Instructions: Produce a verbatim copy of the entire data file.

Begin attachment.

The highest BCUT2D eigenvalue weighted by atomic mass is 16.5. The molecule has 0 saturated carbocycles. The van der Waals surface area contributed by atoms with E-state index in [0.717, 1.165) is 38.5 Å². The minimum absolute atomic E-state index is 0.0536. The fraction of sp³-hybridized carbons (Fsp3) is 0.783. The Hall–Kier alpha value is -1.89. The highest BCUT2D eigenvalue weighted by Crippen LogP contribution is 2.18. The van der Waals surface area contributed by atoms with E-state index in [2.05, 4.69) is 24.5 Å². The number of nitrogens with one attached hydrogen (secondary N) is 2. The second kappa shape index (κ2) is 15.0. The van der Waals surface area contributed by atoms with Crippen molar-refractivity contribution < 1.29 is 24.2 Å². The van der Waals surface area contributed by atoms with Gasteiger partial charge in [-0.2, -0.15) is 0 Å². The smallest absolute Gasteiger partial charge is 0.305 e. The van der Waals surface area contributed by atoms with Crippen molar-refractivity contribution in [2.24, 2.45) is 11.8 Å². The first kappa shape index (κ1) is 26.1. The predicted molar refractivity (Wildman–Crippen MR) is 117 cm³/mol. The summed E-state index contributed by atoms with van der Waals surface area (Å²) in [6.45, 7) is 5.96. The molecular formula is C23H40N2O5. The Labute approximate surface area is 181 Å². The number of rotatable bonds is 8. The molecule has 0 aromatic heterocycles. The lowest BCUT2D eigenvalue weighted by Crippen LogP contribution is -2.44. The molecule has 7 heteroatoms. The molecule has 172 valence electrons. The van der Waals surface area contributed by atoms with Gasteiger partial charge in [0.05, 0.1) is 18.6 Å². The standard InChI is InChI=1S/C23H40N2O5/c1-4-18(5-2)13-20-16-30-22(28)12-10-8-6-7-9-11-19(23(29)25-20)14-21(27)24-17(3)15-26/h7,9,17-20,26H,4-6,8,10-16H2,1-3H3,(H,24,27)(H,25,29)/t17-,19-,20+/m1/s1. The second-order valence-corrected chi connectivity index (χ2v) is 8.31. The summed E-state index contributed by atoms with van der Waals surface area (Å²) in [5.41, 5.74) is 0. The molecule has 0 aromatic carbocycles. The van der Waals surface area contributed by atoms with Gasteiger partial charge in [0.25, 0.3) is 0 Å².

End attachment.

The highest BCUT2D eigenvalue weighted by atomic mass is 16.5. The molecule has 0 saturated carbocycles. The van der Waals surface area contributed by atoms with E-state index in [0.717, 1.165) is 38.5 Å². The minimum absolute atomic E-state index is 0.0536. The fraction of sp³-hybridized carbons (Fsp3) is 0.783. The Hall–Kier alpha value is -1.89. The highest BCUT2D eigenvalue weighted by Crippen LogP contribution is 2.18. The van der Waals surface area contributed by atoms with E-state index in [2.05, 4.69) is 24.5 Å². The number of nitrogens with one attached hydrogen (secondary N) is 2. The second kappa shape index (κ2) is 15.0. The van der Waals surface area contributed by atoms with Crippen molar-refractivity contribution < 1.29 is 24.2 Å². The van der Waals surface area contributed by atoms with Gasteiger partial charge in [-0.2, -0.15) is 0 Å². The smallest absolute Gasteiger partial charge is 0.305 e. The van der Waals surface area contributed by atoms with Crippen molar-refractivity contribution in [2.24, 2.45) is 11.8 Å². The first kappa shape index (κ1) is 26.1. The predicted molar refractivity (Wildman–Crippen MR) is 117 cm³/mol. The summed E-state index contributed by atoms with van der Waals surface area (Å²) in [6.45, 7) is 5.96. The molecular formula is C23H40N2O5. The Labute approximate surface area is 181 Å². The number of rotatable bonds is 8. The molecule has 0 aromatic heterocycles. The lowest BCUT2D eigenvalue weighted by Crippen LogP contribution is -2.44. The molecule has 7 heteroatoms. The molecule has 172 valence electrons. The van der Waals surface area contributed by atoms with Gasteiger partial charge in [0.05, 0.1) is 18.6 Å². The standard InChI is InChI=1S/C23H40N2O5/c1-4-18(5-2)13-20-16-30-22(28)12-10-8-6-7-9-11-19(23(29)25-20)14-21(27)24-17(3)15-26/h7,9,17-20,26H,4-6,8,10-16H2,1-3H3,(H,24,27)(H,25,29)/t17-,19-,20+/m1/s1. The second-order valence-corrected chi connectivity index (χ2v) is 8.31. The summed E-state index contributed by atoms with van der Waals surface area (Å²) in [5.41, 5.74) is 0. The molecule has 0 aromatic carbocycles. The van der Waals surface area contributed by atoms with Gasteiger partial charge in [0.25, 0.3) is 0 Å².